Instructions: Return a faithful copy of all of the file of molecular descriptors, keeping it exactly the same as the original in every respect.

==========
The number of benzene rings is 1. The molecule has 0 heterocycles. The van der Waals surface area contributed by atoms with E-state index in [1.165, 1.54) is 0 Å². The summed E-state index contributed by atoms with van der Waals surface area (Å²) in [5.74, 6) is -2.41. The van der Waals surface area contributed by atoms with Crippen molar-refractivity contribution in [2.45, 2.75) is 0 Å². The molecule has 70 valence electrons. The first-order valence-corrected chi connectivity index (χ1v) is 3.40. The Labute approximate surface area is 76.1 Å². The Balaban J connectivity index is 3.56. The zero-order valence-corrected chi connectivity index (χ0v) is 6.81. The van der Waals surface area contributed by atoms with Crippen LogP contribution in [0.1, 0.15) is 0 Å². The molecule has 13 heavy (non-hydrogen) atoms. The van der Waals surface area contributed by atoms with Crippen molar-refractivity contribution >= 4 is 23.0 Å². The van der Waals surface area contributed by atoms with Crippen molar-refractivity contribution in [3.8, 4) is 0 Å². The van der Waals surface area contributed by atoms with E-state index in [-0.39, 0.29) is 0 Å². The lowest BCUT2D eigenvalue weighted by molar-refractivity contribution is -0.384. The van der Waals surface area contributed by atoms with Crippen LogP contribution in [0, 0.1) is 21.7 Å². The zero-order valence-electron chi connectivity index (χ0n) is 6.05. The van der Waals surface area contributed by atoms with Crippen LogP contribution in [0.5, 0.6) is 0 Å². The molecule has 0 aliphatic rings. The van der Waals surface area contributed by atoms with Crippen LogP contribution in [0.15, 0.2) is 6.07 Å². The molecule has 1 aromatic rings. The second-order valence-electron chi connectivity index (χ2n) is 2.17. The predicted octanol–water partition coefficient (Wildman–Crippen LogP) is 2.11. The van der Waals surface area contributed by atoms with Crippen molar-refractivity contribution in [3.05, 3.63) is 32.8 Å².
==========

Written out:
The number of benzene rings is 1. The molecule has 0 heterocycles. The van der Waals surface area contributed by atoms with E-state index in [1.165, 1.54) is 0 Å². The summed E-state index contributed by atoms with van der Waals surface area (Å²) in [5.74, 6) is -2.41. The van der Waals surface area contributed by atoms with Crippen molar-refractivity contribution in [2.45, 2.75) is 0 Å². The molecule has 70 valence electrons. The first-order valence-corrected chi connectivity index (χ1v) is 3.40. The Labute approximate surface area is 76.1 Å². The Balaban J connectivity index is 3.56. The zero-order valence-corrected chi connectivity index (χ0v) is 6.81. The van der Waals surface area contributed by atoms with Crippen LogP contribution in [0.1, 0.15) is 0 Å². The molecule has 13 heavy (non-hydrogen) atoms. The van der Waals surface area contributed by atoms with Crippen molar-refractivity contribution >= 4 is 23.0 Å². The van der Waals surface area contributed by atoms with Crippen molar-refractivity contribution in [3.8, 4) is 0 Å². The van der Waals surface area contributed by atoms with E-state index in [-0.39, 0.29) is 0 Å². The lowest BCUT2D eigenvalue weighted by molar-refractivity contribution is -0.384. The van der Waals surface area contributed by atoms with Crippen LogP contribution in [0, 0.1) is 21.7 Å². The zero-order valence-electron chi connectivity index (χ0n) is 6.05. The van der Waals surface area contributed by atoms with Crippen LogP contribution in [0.5, 0.6) is 0 Å². The molecule has 0 aliphatic rings. The van der Waals surface area contributed by atoms with Crippen LogP contribution in [0.15, 0.2) is 6.07 Å². The molecule has 1 aromatic rings. The second-order valence-electron chi connectivity index (χ2n) is 2.17. The predicted octanol–water partition coefficient (Wildman–Crippen LogP) is 2.11. The van der Waals surface area contributed by atoms with Crippen molar-refractivity contribution in [3.05, 3.63) is 32.8 Å².